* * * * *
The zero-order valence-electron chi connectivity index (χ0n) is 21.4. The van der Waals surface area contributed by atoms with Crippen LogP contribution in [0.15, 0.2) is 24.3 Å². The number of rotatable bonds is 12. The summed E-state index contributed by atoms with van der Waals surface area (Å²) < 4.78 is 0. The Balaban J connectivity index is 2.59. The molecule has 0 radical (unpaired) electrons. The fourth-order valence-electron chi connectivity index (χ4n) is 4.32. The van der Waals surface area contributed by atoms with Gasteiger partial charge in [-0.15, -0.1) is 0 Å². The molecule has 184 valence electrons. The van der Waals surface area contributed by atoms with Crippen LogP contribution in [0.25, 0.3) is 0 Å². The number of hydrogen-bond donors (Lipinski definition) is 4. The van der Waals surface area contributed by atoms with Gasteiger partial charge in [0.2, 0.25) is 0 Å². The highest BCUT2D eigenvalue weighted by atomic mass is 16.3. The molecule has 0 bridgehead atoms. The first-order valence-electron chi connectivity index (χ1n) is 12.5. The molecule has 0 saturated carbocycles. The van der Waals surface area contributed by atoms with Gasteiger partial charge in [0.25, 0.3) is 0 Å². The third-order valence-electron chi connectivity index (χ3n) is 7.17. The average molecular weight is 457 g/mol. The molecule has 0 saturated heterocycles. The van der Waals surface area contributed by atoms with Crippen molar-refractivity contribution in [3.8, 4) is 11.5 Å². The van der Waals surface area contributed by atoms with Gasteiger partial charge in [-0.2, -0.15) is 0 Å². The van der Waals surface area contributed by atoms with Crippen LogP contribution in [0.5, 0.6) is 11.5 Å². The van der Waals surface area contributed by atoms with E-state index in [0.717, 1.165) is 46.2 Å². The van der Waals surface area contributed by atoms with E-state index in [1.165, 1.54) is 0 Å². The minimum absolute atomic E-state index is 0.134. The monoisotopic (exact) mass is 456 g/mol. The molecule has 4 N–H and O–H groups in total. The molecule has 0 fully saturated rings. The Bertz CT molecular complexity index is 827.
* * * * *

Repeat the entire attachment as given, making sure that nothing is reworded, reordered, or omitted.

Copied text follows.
The zero-order valence-electron chi connectivity index (χ0n) is 21.4. The van der Waals surface area contributed by atoms with Crippen LogP contribution in [0.15, 0.2) is 24.3 Å². The number of rotatable bonds is 12. The summed E-state index contributed by atoms with van der Waals surface area (Å²) < 4.78 is 0. The Balaban J connectivity index is 2.59. The molecule has 0 radical (unpaired) electrons. The fourth-order valence-electron chi connectivity index (χ4n) is 4.32. The van der Waals surface area contributed by atoms with Gasteiger partial charge in [-0.15, -0.1) is 0 Å². The molecule has 184 valence electrons. The van der Waals surface area contributed by atoms with Crippen LogP contribution in [0.25, 0.3) is 0 Å². The number of hydrogen-bond donors (Lipinski definition) is 4. The van der Waals surface area contributed by atoms with Gasteiger partial charge in [0.2, 0.25) is 0 Å². The highest BCUT2D eigenvalue weighted by atomic mass is 16.3. The molecule has 0 bridgehead atoms. The first-order valence-electron chi connectivity index (χ1n) is 12.5. The molecule has 0 saturated carbocycles. The van der Waals surface area contributed by atoms with Gasteiger partial charge in [0.25, 0.3) is 0 Å². The third-order valence-electron chi connectivity index (χ3n) is 7.17. The average molecular weight is 457 g/mol. The molecule has 0 saturated heterocycles. The van der Waals surface area contributed by atoms with Crippen molar-refractivity contribution in [3.8, 4) is 11.5 Å². The van der Waals surface area contributed by atoms with Gasteiger partial charge in [-0.2, -0.15) is 0 Å². The van der Waals surface area contributed by atoms with Crippen LogP contribution in [0.5, 0.6) is 11.5 Å². The van der Waals surface area contributed by atoms with E-state index in [0.717, 1.165) is 46.2 Å². The van der Waals surface area contributed by atoms with E-state index in [1.165, 1.54) is 0 Å². The minimum absolute atomic E-state index is 0.134. The monoisotopic (exact) mass is 456 g/mol. The molecule has 4 N–H and O–H groups in total. The molecule has 0 fully saturated rings. The Bertz CT molecular complexity index is 827.